Biomimetics will Never Outdo Biology

Biomimetics is an interesting field where scientists attempt to duplicate what is seen in nature, and sometimes even improve on it. It begins through observation. The fact that biomimetics (or biomimicry) is using engineering principles illustrates how many scientists are looking at biology from an engineering perspective.

Robots have been designed to do many important things. Some people are afraid that they will take over the world, but that is the realm of science fiction. Despite great inventions, robots and biomimetics have serious limitations.

Robotic bee art, DeviantArt / SanShow (CC BY 3.0)

Centuries ago, a friend and I saw a bird caught in some string in a small tree. We got him free, but he lost part of a leg. We checked on him later and saw him standing on the other leg. He was designed to survive. If a two-legged robot had one fall off, it would probably lay in place until it was repaired — unless is was a cumbersome apparatus that carried spare parts and it had extensive self-repair programming. The bird had biological survival programming endowed by its creator.

Living things regenerate damaged areas, unlike robots or other machines.

As noted in other posts here about biomimetics, secularists are so locked into their naturalistic worldview, they praise evolution for their inspirations; over millions of years, evolution perfected  organisms. That's malarkey, man! Do they even understand that evolution is supposed to be without purpose? The living things we observe show intricate design, not the cobbling through time, chance, mutations, and random processes. And they were purposely designed. Secularists have too much pride to admit that God knows what he's doing, and evolution is a dead end.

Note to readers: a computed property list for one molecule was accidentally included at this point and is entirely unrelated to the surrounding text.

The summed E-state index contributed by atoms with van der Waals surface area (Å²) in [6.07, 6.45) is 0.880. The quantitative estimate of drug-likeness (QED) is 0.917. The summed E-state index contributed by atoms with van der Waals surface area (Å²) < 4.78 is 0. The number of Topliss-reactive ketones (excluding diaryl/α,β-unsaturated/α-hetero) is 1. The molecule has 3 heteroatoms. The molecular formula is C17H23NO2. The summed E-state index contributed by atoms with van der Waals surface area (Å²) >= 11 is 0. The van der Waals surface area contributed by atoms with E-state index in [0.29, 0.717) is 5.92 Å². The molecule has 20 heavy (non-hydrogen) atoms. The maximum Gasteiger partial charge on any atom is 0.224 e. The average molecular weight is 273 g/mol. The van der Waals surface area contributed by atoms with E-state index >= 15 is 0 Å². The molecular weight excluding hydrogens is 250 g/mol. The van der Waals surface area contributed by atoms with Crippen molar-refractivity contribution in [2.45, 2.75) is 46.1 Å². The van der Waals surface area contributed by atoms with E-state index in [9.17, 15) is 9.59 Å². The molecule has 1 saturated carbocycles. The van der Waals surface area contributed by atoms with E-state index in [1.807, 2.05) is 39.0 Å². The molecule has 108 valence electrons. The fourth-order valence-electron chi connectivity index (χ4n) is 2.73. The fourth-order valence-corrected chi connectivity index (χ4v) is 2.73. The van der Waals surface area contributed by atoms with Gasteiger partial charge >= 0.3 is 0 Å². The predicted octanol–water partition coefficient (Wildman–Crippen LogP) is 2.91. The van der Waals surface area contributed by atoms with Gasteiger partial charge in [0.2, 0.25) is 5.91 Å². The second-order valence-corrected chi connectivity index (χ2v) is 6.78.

Two major reasons to accept the creation worldview are these: (1) the ingenious design of living things, and (2) their astonishing complexity.

Max Donelan, professor in Simon Fraser University’s Department of Biomedical Physiology and Kinesiology, relayed some examples of nature’s superiority. He mentioned the incomparable ability of certain animals to travel on Earth’s rough surfaces:

The rest of the article can be seen at "Why Biology Will Always Surpass Biomimetics."